REPORT ON PUBLIC
ACTION STAGED AT TOM CLANCY INTERVIEW
February 7, 2002, Washington DC -- Blowback engaged in its first direct public action tonight, at an event hosted by the Smithsonian Associates at George Washington University's Lisner Auditorium in Washington, DC. The travelling roadshow of Tom Clancy and Retired General Carl Steiner presented a rosy picture of US Special Forces to a nearly full auditorium (earlier, Smithsonian Associates told us they had sold 900 seats). This was part of a promotional tour for a Clancy/Steiner book entitled Shadow Warriors. We are currently reading it, and recommend that if you wish to do so, that you also tackle Instruments of Statecraft by Michael McClintock (for more information, please visit http://www.statecraft.org). During the event, Clancy and Steiner presented a vision of all wars of national liberation as Soviet-inspired and manipulated. (Blowback countered that the American colonists didn't need France to tell them they were getting a raw deal from the British, and the same went for Guatemalans, Colombians, etc.) Instruments does not share Clancy's warped historical cold war view, and thus helps makes sense out of how the US could support so much repression throughout the world.
Blowback produced 1,000 flyers which were distributed to those entering the auditorium. The flyer was entitled, "How 'Special' are the Special Forces?" and consisted of the Special Forces documents Blowback has unveiled on this website, a few clips from today's (February 7) Washington Post (one describing the erroneous killing of 19 people in Afghanistan; the other an account of the escalating presence in the Philippines), and a quote from Instruments of Statecraft.
At 6pm a small group met across the street from the Lisner Auditorium. We scoped out the scene and determined where to best station ourselves for the distribution of the brochures. The traffic of people flowing into the auditorium was consistent for about 40 minutes and was very steady, a perfect situation. As folks arrived, they were met by our two teams and alerted to "Information about tonight's event," when we handed them the flyer and said "enjoy your evening" or "enjoy the discussion".
It was clear that most people thought we were part of the event staff and our brochure was an official program of some kind. We couldn't keep track of how many people, after taking a brochure and reading the cover, laughed and repeated the title in amusement. It was classic.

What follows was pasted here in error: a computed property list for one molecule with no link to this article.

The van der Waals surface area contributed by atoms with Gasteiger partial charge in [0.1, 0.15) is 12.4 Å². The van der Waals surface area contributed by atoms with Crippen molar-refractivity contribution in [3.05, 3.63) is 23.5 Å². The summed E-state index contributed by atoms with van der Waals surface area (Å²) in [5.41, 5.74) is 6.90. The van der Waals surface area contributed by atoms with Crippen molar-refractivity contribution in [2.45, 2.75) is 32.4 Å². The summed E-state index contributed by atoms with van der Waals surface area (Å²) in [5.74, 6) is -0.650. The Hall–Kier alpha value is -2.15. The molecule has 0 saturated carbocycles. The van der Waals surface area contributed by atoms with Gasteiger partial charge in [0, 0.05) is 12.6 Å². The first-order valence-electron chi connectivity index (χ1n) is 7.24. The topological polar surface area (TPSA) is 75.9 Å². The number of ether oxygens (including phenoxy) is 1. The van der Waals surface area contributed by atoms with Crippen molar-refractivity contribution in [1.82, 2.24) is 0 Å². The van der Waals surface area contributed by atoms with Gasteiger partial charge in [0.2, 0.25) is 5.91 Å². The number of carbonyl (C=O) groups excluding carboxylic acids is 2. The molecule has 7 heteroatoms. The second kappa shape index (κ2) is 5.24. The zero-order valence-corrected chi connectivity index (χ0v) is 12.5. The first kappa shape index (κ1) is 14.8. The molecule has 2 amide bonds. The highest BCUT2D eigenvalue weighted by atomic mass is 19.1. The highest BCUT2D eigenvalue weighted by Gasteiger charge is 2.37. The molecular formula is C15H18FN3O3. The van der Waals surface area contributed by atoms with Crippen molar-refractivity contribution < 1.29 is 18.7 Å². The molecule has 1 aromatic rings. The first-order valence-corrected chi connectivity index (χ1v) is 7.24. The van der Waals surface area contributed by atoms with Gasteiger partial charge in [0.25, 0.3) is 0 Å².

Every segment of the audience took the brochure: from the older couples (likely longtime Smithsonian members) to business men, to younger individuals who were obvious Clancy fans as they carried the authors' books hoping for a signature. Even men in full army ranger uniforms (berets and all) took the brochure. A rental van pulled up and dropped off a dozen or so people from Northrop Grumman - a defense contractor that manufactures hi-tech and low-tech weapons and other toys for the military. They took brochures.
In all, we estimated at least 3 out of every 4 people took a flyer. As 7pm came and went, the flow of people thinned and everyone who was going to the event had already arrived and entered. The outside team got ambitious and began to place a brochure on all the vehicles on the street outside the auditorium.
As we took our seats up in the nosebleed section, we could see a great many of the audience members trying to make sense of the flyer (Is this part of the program? Isn't this un-American?). During the question and answer period began, Michael Beer of Nonviolence International asked for a justification of the Special Forces training of the notorious .Indonesian Kopassus (vicious counterinsurgents), and he was told that the soldiers only went where the civilians told them to go. When Beer persisted on the theme of war crimes and international law, he was told that he should not expect a sergeant to know anything about international law! Blowback then asked whether or not terror activities, including the mutilation of corpses, was still part of the Special Forces tactics. We were told "no," to which we followed up by asking when it had stopped being part of the doctrine. Steiner lied and said that it had never been part of the doctrine. We said we could cite for him the relevant Field Manuals and the quotes of where they explicitly called for terror activities and terrorist acts. Lora Lumpe (an independent small arms expert) asked about the problem of war crimes, especially as it related to Vietnam, and was merely brushed off. Then the questions were over.
So, the outcome? We believe we raised a few eyebrows in what was undoubtedly intended to be a pep rally, and introduced some very necessary doubt into the proceedings. Although the person who introduced the program said that it was a timely discussion - we agreed that it could have been - the moderator was in fact a stifling element who prevented any in-depth exploration of the issues. In addition to Lumpe and Beer, other participants in the action included Cristina Espinel from the Colombia Human Rights Committee, Sanho Tree of the Institute of Policy Studies, and Patricia Davis of Guatemala Human Rights Commission/USA.
All in all, a successful action. So where does the traveling Clancy-Steiner road show go next? And do we have activists willing to do the same in their cities?